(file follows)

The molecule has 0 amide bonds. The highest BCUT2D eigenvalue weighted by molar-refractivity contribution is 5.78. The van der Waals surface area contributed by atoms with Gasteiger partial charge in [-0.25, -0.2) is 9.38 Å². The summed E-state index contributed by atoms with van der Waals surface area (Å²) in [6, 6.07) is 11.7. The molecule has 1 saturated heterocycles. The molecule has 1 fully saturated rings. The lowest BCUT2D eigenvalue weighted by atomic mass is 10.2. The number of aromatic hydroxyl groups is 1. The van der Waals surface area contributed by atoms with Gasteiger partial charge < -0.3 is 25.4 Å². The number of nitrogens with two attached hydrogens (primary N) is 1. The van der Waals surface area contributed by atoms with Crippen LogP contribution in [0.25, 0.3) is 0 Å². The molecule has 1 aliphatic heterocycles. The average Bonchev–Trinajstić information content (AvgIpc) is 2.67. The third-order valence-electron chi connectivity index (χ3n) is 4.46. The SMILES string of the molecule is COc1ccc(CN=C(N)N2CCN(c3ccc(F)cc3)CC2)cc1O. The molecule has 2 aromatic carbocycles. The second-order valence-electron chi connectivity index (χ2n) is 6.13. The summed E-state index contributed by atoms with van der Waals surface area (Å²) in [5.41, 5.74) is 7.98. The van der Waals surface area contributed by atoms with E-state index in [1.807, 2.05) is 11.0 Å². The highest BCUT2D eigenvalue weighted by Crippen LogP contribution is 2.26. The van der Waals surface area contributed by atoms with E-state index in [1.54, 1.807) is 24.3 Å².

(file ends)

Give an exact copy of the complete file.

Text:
The molecule has 0 amide bonds. The highest BCUT2D eigenvalue weighted by molar-refractivity contribution is 5.78. The van der Waals surface area contributed by atoms with Gasteiger partial charge in [-0.25, -0.2) is 9.38 Å². The summed E-state index contributed by atoms with van der Waals surface area (Å²) in [6, 6.07) is 11.7. The molecule has 1 saturated heterocycles. The molecule has 1 fully saturated rings. The lowest BCUT2D eigenvalue weighted by atomic mass is 10.2. The number of aromatic hydroxyl groups is 1. The van der Waals surface area contributed by atoms with Gasteiger partial charge < -0.3 is 25.4 Å². The number of nitrogens with two attached hydrogens (primary N) is 1. The van der Waals surface area contributed by atoms with Crippen LogP contribution in [0.25, 0.3) is 0 Å². The molecule has 1 aliphatic heterocycles. The average Bonchev–Trinajstić information content (AvgIpc) is 2.67. The third-order valence-electron chi connectivity index (χ3n) is 4.46. The SMILES string of the molecule is COc1ccc(CN=C(N)N2CCN(c3ccc(F)cc3)CC2)cc1O. The molecule has 2 aromatic carbocycles. The second-order valence-electron chi connectivity index (χ2n) is 6.13. The summed E-state index contributed by atoms with van der Waals surface area (Å²) in [5.41, 5.74) is 7.98. The van der Waals surface area contributed by atoms with E-state index in [1.807, 2.05) is 11.0 Å². The highest BCUT2D eigenvalue weighted by Crippen LogP contribution is 2.26. The van der Waals surface area contributed by atoms with E-state index in [1.54, 1.807) is 24.3 Å².